I’m excited and nervous, and I find comfort knowing that my coworkers have (and I hope, will continue to be) very supportive of this transition. Wish me good luck!
This week marks the official beginning of my graduate school career. I had my 701 “Fundamentals of Library & Information Science” class twice this week. So far, we’ve only covered the history of libraries, a topic I find very interesting. Unfortunately, the professor (and presumably most library students) are bored by illuminated manuscripts and the rise of literacy, so the professor just read aloud from her notes from the text. On the bright side, I’ve been reading The Library, a new volume that includes a written history of libraries (albeit written without subtle sophistication I’d expect from an academic work), coupled with beautiful photographs of the written word through the ages.
Anyway, I was assigned my first project in class: an annotated bibliography. Sadly, I made it through a rigorous undergraduate program without ever having done intense research, a skill that will be of utmost importance in my library career. So, I’ll be learning so much about research as I complete this project and continue in my classwork. The professor introduced us to two databases last night: Academic Search Complete (formerly Academic Search Premier, which I’ve used before) and Library Literature & Information Science Full Text. In class, she also had us create accounts on RefWorks, a bibliography-building tool that allows importation of references from other databases. So far, the research aspect of this 701 class seems very useful to my needs for assignments.
Oh, and back to the topic I’ve chosen for the assignment: how graphic novels can be used by libraries to promote children’s literacy and engagement in reading. I found a handful of electronic journal articles and brick-and-mortar books in the Queens College library. I hope to begin really delving into these on Saturday, because I like to let out my wild side on the weekends.
What is your opinion of graphic novels? Have you read any? What are your favorites? (I’ve only read the adaptation of Twilight and hybrid graphic novel The Invention of Hugo Cabret by Brian Selznick.). Please share your thoughts – thanks
Posted in Children's Literature, Graphic Novels, Master's Degree - MLS
Tagged Brian Selznick, children's books, Fundamentals of Library and Information Science, graduate school, graphic novel, graphic novels, GSLIS, history of libraries, Hugo Cabret, illuminated manuscripts, LBSCI 701, library, literacy, Queens College, Stuart A.P. Murray, The Library by Stuart A.P. Murray, Twilight, Twilight adaptation, Twilight graphic novel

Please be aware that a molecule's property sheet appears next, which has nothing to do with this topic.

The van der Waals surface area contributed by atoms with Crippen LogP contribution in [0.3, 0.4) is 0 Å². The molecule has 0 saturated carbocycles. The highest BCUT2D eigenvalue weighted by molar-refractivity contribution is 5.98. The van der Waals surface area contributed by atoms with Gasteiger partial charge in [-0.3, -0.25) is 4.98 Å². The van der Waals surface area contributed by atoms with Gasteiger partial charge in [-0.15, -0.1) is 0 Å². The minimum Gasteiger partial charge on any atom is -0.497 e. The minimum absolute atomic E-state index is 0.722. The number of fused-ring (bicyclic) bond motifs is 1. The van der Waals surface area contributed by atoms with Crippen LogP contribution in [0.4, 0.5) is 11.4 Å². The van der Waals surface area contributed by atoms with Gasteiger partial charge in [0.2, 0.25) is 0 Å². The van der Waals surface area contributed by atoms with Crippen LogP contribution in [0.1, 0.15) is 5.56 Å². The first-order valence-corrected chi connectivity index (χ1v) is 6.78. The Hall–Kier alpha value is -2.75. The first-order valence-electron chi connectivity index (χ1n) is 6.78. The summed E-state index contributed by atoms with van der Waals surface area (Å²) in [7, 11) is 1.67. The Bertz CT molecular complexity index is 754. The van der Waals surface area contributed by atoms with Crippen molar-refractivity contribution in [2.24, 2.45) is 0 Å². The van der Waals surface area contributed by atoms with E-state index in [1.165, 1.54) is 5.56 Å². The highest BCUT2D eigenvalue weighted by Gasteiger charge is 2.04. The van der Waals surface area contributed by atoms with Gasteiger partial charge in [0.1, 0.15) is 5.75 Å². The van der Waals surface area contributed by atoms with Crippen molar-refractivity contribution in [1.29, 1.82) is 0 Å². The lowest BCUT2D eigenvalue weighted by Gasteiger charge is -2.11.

This week, I made my first satisfying slices through red tape. Like any respectable institution, Queens College has its fair share of interdepartmental twists and turns. Considering the fact that I’ll be starting classes at the end of this month, I thought that a few weeks was cutting it close. A friend of mine cut it even closer – a one week turnaround from acceptance to the first graduate class. Regardless, I feel an inkling of gratification after this week’s worth of taking care of business:
- Friday 6/4 – Acceptance. …and there was much rejoicing…
- Wednesday 6/9 – On the phone with LIS department, advisement office, registrar, advisement, LIS. Finally…Enrollment in my summer 701 course. Google Calendar here I come!
- Tuesday 6/6 – On the phone with IT, registrar, IT, registrar, IT, LIS department, made online payment (Ouch!), and on the phone with bursar. And now…I’m an official MLS student!
It feels good to get back into the academic game and to learn again how to keep the momentum going. The red tape wasn’t prohibitive; it was just enough to get the wheels turning in this old brain of mine. Three cheers for library school! Now I can become an ALA (and state) student member.
Tomorrow’s challenge: my first Librarian Trainee job interview. Wish me good luck!
Posted in Master's Degree - MLS
Tagged acceptance, ALA, bursar, class, CUNY, enroll, enrollment, graduate school, GSLIS, interview, IT, library, library school, matriculation, MLS, Queens College, registrar, student member, summer semester, timeline
Tonight, I was an interviewee at my first group interview. It was part of the admissions process for the MLS program at Queens College. It was really more of an informational meeting, followed by individual mini-Q&A’s.
The professor noted that during the “down time” while others were being interviewed, we all seemed to socialize nicely. I guess that so far, we future students mesh well together – hopefully this will carry over to the classroom as well.
There was great diversity amongst the interviewees, in terms of professional/academic background. We had folks from academia, elementary schools, straight-out-of-college, two from publishing, and other fields as well. It seemed, though, that a fair amount of people had experience working in a public library, the field in which I hope to base my career.
After the interview, I feel somewhat confident about my acceptance, but a little bit nervous about the high level of workload at Queens College. We spent a good deal of time individually planning out our upcoming semesters’ schedules (on real paper! how ’bout that?!) I’ll be starting this summer with only one class (2x per week for 6 weeks) so that I can acclimate myself again to the academic realm. After that, I’ll be taking 2-3 classes every semester until I get through 12 of ’em. More updates to follow.